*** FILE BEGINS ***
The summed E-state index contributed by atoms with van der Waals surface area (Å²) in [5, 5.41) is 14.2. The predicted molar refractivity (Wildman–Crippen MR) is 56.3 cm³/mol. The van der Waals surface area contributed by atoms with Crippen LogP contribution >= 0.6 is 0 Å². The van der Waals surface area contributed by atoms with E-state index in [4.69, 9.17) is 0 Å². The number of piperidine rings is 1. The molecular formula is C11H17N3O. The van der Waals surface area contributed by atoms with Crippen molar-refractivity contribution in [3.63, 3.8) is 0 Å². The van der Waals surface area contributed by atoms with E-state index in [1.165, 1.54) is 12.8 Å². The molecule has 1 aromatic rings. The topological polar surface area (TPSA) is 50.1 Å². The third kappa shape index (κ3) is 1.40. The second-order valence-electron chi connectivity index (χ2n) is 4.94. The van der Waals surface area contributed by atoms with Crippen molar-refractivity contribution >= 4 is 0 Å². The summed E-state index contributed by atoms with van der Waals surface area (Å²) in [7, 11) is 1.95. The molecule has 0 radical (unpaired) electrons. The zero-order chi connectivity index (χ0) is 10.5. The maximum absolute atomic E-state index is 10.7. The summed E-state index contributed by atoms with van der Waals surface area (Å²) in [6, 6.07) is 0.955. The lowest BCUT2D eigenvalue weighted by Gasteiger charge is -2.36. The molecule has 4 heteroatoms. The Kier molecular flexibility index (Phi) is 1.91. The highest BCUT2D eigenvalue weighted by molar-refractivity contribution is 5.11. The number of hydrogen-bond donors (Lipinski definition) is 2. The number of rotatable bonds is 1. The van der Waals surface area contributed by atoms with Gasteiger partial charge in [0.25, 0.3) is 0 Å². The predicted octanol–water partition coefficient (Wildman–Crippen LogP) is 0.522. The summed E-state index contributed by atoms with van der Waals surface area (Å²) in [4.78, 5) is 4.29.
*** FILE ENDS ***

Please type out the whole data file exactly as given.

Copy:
The summed E-state index contributed by atoms with van der Waals surface area (Å²) in [5, 5.41) is 14.2. The predicted molar refractivity (Wildman–Crippen MR) is 56.3 cm³/mol. The van der Waals surface area contributed by atoms with Crippen LogP contribution >= 0.6 is 0 Å². The van der Waals surface area contributed by atoms with E-state index in [4.69, 9.17) is 0 Å². The number of piperidine rings is 1. The molecular formula is C11H17N3O. The van der Waals surface area contributed by atoms with Crippen molar-refractivity contribution in [3.63, 3.8) is 0 Å². The van der Waals surface area contributed by atoms with E-state index in [1.165, 1.54) is 12.8 Å². The molecule has 1 aromatic rings. The topological polar surface area (TPSA) is 50.1 Å². The third kappa shape index (κ3) is 1.40. The second-order valence-electron chi connectivity index (χ2n) is 4.94. The van der Waals surface area contributed by atoms with Crippen molar-refractivity contribution >= 4 is 0 Å². The summed E-state index contributed by atoms with van der Waals surface area (Å²) in [7, 11) is 1.95. The molecule has 0 radical (unpaired) electrons. The zero-order chi connectivity index (χ0) is 10.5. The maximum absolute atomic E-state index is 10.7. The summed E-state index contributed by atoms with van der Waals surface area (Å²) in [6, 6.07) is 0.955. The lowest BCUT2D eigenvalue weighted by Gasteiger charge is -2.36. The molecule has 4 heteroatoms. The Kier molecular flexibility index (Phi) is 1.91. The highest BCUT2D eigenvalue weighted by molar-refractivity contribution is 5.11. The number of hydrogen-bond donors (Lipinski definition) is 2. The number of rotatable bonds is 1. The van der Waals surface area contributed by atoms with Gasteiger partial charge in [0.25, 0.3) is 0 Å². The predicted octanol–water partition coefficient (Wildman–Crippen LogP) is 0.522. The summed E-state index contributed by atoms with van der Waals surface area (Å²) in [4.78, 5) is 4.29.